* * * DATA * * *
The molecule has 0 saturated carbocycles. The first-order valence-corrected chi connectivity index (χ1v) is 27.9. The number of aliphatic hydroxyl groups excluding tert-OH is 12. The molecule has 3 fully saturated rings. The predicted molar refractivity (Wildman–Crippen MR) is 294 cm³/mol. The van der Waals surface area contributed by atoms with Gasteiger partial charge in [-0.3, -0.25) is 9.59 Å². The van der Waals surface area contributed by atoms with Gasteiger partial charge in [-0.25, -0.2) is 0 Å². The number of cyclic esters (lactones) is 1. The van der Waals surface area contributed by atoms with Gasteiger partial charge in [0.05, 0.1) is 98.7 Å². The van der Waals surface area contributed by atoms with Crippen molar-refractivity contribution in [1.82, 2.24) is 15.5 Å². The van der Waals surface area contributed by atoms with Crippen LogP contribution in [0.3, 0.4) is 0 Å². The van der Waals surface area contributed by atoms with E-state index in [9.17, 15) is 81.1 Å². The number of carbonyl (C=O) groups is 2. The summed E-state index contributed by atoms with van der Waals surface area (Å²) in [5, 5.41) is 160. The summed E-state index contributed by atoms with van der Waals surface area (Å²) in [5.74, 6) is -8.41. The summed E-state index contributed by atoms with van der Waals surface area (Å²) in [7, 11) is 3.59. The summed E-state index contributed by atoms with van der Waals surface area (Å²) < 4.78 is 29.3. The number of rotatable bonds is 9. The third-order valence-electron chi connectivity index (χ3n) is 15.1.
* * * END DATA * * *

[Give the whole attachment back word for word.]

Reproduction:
The molecule has 0 saturated carbocycles. The first-order valence-corrected chi connectivity index (χ1v) is 27.9. The number of aliphatic hydroxyl groups excluding tert-OH is 12. The molecule has 3 fully saturated rings. The predicted molar refractivity (Wildman–Crippen MR) is 294 cm³/mol. The van der Waals surface area contributed by atoms with Gasteiger partial charge in [-0.3, -0.25) is 9.59 Å². The van der Waals surface area contributed by atoms with Gasteiger partial charge in [-0.25, -0.2) is 0 Å². The number of cyclic esters (lactones) is 1. The van der Waals surface area contributed by atoms with Gasteiger partial charge in [0.05, 0.1) is 98.7 Å². The van der Waals surface area contributed by atoms with Crippen molar-refractivity contribution in [1.82, 2.24) is 15.5 Å². The van der Waals surface area contributed by atoms with Crippen LogP contribution in [0.3, 0.4) is 0 Å². The van der Waals surface area contributed by atoms with E-state index in [9.17, 15) is 81.1 Å². The number of carbonyl (C=O) groups is 2. The summed E-state index contributed by atoms with van der Waals surface area (Å²) in [5, 5.41) is 160. The summed E-state index contributed by atoms with van der Waals surface area (Å²) in [5.74, 6) is -8.41. The summed E-state index contributed by atoms with van der Waals surface area (Å²) in [7, 11) is 3.59. The summed E-state index contributed by atoms with van der Waals surface area (Å²) < 4.78 is 29.3. The number of rotatable bonds is 9. The third-order valence-electron chi connectivity index (χ3n) is 15.1.